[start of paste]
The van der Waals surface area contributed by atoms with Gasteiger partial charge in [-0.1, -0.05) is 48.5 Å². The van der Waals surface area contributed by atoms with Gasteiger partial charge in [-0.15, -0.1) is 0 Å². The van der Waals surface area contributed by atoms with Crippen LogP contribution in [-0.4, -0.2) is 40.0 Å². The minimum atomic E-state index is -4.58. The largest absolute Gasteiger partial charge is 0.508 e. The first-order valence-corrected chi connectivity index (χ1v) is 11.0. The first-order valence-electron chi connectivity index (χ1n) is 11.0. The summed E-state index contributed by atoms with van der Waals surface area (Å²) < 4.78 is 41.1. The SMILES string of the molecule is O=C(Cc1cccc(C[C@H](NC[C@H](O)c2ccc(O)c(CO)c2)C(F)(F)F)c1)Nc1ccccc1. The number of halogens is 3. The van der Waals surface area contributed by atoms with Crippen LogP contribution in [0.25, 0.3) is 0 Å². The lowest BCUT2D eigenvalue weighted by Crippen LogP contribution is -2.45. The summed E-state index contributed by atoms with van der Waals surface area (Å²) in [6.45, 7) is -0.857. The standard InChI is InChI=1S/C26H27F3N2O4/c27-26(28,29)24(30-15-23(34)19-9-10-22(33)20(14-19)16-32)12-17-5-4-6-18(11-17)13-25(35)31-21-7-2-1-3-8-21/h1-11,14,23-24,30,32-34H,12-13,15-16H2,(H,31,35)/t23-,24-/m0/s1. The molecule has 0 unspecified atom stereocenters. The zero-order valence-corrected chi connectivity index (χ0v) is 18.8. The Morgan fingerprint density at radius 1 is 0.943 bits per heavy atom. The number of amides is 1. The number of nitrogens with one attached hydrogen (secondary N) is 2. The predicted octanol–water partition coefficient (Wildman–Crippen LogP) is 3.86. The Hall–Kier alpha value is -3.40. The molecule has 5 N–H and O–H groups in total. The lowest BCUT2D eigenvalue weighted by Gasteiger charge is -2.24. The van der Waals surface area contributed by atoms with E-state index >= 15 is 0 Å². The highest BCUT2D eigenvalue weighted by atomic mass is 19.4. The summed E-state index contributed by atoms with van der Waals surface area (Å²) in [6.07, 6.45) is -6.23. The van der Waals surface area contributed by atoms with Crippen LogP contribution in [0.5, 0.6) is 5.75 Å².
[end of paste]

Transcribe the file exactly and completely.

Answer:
The van der Waals surface area contributed by atoms with Gasteiger partial charge in [-0.1, -0.05) is 48.5 Å². The van der Waals surface area contributed by atoms with Gasteiger partial charge in [-0.15, -0.1) is 0 Å². The van der Waals surface area contributed by atoms with Crippen LogP contribution in [-0.4, -0.2) is 40.0 Å². The minimum atomic E-state index is -4.58. The largest absolute Gasteiger partial charge is 0.508 e. The first-order valence-corrected chi connectivity index (χ1v) is 11.0. The first-order valence-electron chi connectivity index (χ1n) is 11.0. The summed E-state index contributed by atoms with van der Waals surface area (Å²) < 4.78 is 41.1. The SMILES string of the molecule is O=C(Cc1cccc(C[C@H](NC[C@H](O)c2ccc(O)c(CO)c2)C(F)(F)F)c1)Nc1ccccc1. The number of halogens is 3. The van der Waals surface area contributed by atoms with Crippen LogP contribution in [0.25, 0.3) is 0 Å². The lowest BCUT2D eigenvalue weighted by Crippen LogP contribution is -2.45. The summed E-state index contributed by atoms with van der Waals surface area (Å²) in [6.45, 7) is -0.857. The standard InChI is InChI=1S/C26H27F3N2O4/c27-26(28,29)24(30-15-23(34)19-9-10-22(33)20(14-19)16-32)12-17-5-4-6-18(11-17)13-25(35)31-21-7-2-1-3-8-21/h1-11,14,23-24,30,32-34H,12-13,15-16H2,(H,31,35)/t23-,24-/m0/s1. The molecule has 0 unspecified atom stereocenters. The zero-order valence-corrected chi connectivity index (χ0v) is 18.8. The Morgan fingerprint density at radius 1 is 0.943 bits per heavy atom. The number of amides is 1. The number of nitrogens with one attached hydrogen (secondary N) is 2. The predicted octanol–water partition coefficient (Wildman–Crippen LogP) is 3.86. The Hall–Kier alpha value is -3.40. The molecule has 5 N–H and O–H groups in total. The lowest BCUT2D eigenvalue weighted by Gasteiger charge is -2.24. The van der Waals surface area contributed by atoms with E-state index >= 15 is 0 Å². The highest BCUT2D eigenvalue weighted by atomic mass is 19.4. The summed E-state index contributed by atoms with van der Waals surface area (Å²) in [6.07, 6.45) is -6.23. The van der Waals surface area contributed by atoms with Crippen LogP contribution in [0.5, 0.6) is 5.75 Å².